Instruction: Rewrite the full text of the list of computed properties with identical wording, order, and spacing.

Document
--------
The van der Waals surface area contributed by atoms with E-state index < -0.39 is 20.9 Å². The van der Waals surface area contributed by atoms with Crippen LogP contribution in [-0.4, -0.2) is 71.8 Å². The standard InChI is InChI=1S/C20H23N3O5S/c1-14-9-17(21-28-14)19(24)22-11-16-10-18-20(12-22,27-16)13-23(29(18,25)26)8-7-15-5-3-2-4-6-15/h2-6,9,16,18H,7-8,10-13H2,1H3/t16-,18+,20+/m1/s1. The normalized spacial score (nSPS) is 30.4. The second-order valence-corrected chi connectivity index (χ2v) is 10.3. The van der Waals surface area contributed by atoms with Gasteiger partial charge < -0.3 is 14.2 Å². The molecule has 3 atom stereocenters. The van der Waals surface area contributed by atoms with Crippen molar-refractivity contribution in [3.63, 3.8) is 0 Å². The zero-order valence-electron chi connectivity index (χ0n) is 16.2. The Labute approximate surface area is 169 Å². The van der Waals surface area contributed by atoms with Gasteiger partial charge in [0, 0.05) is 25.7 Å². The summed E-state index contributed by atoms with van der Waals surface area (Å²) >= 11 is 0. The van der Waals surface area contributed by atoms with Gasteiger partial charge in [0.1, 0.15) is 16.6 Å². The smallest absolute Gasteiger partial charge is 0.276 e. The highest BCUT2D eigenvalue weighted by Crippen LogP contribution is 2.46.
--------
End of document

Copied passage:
The van der Waals surface area contributed by atoms with E-state index < -0.39 is 20.9 Å². The van der Waals surface area contributed by atoms with Crippen LogP contribution in [-0.4, -0.2) is 71.8 Å². The standard InChI is InChI=1S/C20H23N3O5S/c1-14-9-17(21-28-14)19(24)22-11-16-10-18-20(12-22,27-16)13-23(29(18,25)26)8-7-15-5-3-2-4-6-15/h2-6,9,16,18H,7-8,10-13H2,1H3/t16-,18+,20+/m1/s1. The normalized spacial score (nSPS) is 30.4. The second-order valence-corrected chi connectivity index (χ2v) is 10.3. The van der Waals surface area contributed by atoms with Gasteiger partial charge < -0.3 is 14.2 Å². The molecule has 3 atom stereocenters. The van der Waals surface area contributed by atoms with Crippen molar-refractivity contribution in [3.63, 3.8) is 0 Å². The zero-order valence-electron chi connectivity index (χ0n) is 16.2. The Labute approximate surface area is 169 Å². The van der Waals surface area contributed by atoms with Gasteiger partial charge in [0, 0.05) is 25.7 Å². The summed E-state index contributed by atoms with van der Waals surface area (Å²) >= 11 is 0. The van der Waals surface area contributed by atoms with Gasteiger partial charge in [0.1, 0.15) is 16.6 Å². The smallest absolute Gasteiger partial charge is 0.276 e. The highest BCUT2D eigenvalue weighted by Crippen LogP contribution is 2.46.